Lawyers and laypeople alike can be forgiven for questioning the former president’s initial indictment, oscillating between historical significance and related gruesome facts.
Florida Governor Ron DeSantis said:
The accusation that Donald Trump falsified internal business records to cover up a $130,000 payment to “actress” Stormy Daniels is not what people pay attention to.
The case is making its way to cable TV shows long before we see the inside of the courtroom.
Trump’s indictment certainly adds a sleazy coating to Donald’s image.
But the legal basis for this case is reminiscent of the burn trial of former US Senator and 2004 Democratic vice presidential candidate John Edwards, who was indicted in 2011 on six felony counts.
These charges included four counts of illegal campaign fundraising, one count of conspiracy, and one count of making false statements.
The crux of Edwards’ indictment was that he solicited about $1 million from wealthy donors to cover up his relationship with Riel Hunter, a videographer who campaigned twice in the presidential election.
After a year of drama, in 2012 a jury acquitted Edwards of one count of illegal use of campaign funds.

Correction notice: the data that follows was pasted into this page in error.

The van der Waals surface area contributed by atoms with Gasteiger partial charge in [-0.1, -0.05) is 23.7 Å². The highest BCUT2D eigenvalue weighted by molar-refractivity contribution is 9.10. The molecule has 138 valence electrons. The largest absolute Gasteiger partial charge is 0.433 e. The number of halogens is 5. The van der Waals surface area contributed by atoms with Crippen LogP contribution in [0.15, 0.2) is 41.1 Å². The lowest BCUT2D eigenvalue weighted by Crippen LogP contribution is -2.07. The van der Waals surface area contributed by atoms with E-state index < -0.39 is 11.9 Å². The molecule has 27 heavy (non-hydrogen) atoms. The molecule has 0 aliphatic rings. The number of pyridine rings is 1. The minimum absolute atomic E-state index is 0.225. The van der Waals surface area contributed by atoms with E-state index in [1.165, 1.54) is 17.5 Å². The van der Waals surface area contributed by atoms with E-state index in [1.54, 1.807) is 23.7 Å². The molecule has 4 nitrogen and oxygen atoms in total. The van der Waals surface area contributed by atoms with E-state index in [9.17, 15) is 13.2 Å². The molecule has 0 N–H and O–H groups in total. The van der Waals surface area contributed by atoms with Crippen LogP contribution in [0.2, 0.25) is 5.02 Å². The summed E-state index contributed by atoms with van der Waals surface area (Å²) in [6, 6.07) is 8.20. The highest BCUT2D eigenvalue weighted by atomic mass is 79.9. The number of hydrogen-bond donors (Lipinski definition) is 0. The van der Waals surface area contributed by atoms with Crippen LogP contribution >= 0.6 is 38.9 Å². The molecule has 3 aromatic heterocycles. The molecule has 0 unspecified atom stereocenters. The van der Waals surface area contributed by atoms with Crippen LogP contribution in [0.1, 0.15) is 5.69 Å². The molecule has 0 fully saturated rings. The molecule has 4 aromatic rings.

When the jury was unable to reach a verdict, miscarriage of justice was declared on all other counts against him.
even Avenatti is cautious
Today, even Stormy Daniels’ former attorney, Michael Avenatti, who gained liberal acclaim for bringing Stormy Daniels’ accusation into the national spotlight in 2018 when Trump was president, is still criticizing Bragg’s prosecution. I have strong doubts about
Avenatti is serving an 11-year sentence for extortion and fraud, but his tweets from prison should not be ignored.
He believes the unreliability of Manhattan DA Alvin Bragg’s star witness Michael Cohen, who once served as Trump’s personal attorney and provided hush money, is devastating.
“Rule: If you have to meet a witness more than 20 times to find out the ‘facts’ and ‘truth’, run away!!! Don’t let a horrible witness untrustworthy and possibly ruin your career and reputation. Because you own it.
He had previously commented: Unfortunately, they would be very damaging to the prosecution if Trump were to go to trial. At this time, we cannot base our claims on Cohen & Daniels’ testimony. ”